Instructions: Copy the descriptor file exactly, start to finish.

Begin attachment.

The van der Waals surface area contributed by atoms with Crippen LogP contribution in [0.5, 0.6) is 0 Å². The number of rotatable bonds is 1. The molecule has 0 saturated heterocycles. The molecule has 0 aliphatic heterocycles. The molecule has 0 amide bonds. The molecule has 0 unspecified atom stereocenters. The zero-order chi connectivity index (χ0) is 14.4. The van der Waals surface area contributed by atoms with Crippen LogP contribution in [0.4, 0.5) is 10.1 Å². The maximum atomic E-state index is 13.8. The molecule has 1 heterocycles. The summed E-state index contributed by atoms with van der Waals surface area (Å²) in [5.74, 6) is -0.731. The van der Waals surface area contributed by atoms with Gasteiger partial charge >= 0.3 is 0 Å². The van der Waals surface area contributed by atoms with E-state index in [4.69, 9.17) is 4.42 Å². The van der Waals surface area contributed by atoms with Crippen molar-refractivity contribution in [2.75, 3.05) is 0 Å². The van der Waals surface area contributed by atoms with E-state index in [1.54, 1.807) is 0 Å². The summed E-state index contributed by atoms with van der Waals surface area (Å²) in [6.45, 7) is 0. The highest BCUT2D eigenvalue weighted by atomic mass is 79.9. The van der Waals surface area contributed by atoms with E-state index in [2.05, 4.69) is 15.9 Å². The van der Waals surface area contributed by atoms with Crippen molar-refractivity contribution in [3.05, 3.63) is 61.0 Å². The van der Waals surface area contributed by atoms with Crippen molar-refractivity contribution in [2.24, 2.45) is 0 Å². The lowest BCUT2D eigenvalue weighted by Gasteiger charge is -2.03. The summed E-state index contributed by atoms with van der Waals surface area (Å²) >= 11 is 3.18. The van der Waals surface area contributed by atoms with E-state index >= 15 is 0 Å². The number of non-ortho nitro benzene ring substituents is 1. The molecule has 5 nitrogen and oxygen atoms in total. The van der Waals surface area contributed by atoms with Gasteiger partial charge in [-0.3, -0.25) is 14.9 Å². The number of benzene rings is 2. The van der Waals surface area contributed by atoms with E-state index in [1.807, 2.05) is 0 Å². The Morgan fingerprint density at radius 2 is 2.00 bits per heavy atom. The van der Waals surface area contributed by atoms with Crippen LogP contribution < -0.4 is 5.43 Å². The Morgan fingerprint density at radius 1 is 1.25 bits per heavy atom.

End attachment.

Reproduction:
The van der Waals surface area contributed by atoms with Crippen LogP contribution in [0.5, 0.6) is 0 Å². The number of rotatable bonds is 1. The molecule has 0 saturated heterocycles. The molecule has 0 aliphatic heterocycles. The molecule has 0 amide bonds. The molecule has 0 unspecified atom stereocenters. The zero-order chi connectivity index (χ0) is 14.4. The van der Waals surface area contributed by atoms with Crippen LogP contribution in [0.4, 0.5) is 10.1 Å². The maximum atomic E-state index is 13.8. The molecule has 1 heterocycles. The summed E-state index contributed by atoms with van der Waals surface area (Å²) in [5.74, 6) is -0.731. The van der Waals surface area contributed by atoms with Gasteiger partial charge >= 0.3 is 0 Å². The van der Waals surface area contributed by atoms with E-state index in [4.69, 9.17) is 4.42 Å². The van der Waals surface area contributed by atoms with Crippen molar-refractivity contribution in [2.75, 3.05) is 0 Å². The van der Waals surface area contributed by atoms with E-state index in [1.54, 1.807) is 0 Å². The summed E-state index contributed by atoms with van der Waals surface area (Å²) in [6.45, 7) is 0. The highest BCUT2D eigenvalue weighted by atomic mass is 79.9. The van der Waals surface area contributed by atoms with E-state index in [2.05, 4.69) is 15.9 Å². The van der Waals surface area contributed by atoms with Crippen molar-refractivity contribution in [3.05, 3.63) is 61.0 Å². The van der Waals surface area contributed by atoms with Crippen molar-refractivity contribution in [2.24, 2.45) is 0 Å². The lowest BCUT2D eigenvalue weighted by Gasteiger charge is -2.03. The summed E-state index contributed by atoms with van der Waals surface area (Å²) >= 11 is 3.18. The van der Waals surface area contributed by atoms with E-state index >= 15 is 0 Å². The number of non-ortho nitro benzene ring substituents is 1. The molecule has 5 nitrogen and oxygen atoms in total. The van der Waals surface area contributed by atoms with Gasteiger partial charge in [-0.3, -0.25) is 14.9 Å². The number of benzene rings is 2. The van der Waals surface area contributed by atoms with E-state index in [1.807, 2.05) is 0 Å². The Morgan fingerprint density at radius 2 is 2.00 bits per heavy atom. The van der Waals surface area contributed by atoms with Crippen LogP contribution < -0.4 is 5.43 Å². The Morgan fingerprint density at radius 1 is 1.25 bits per heavy atom.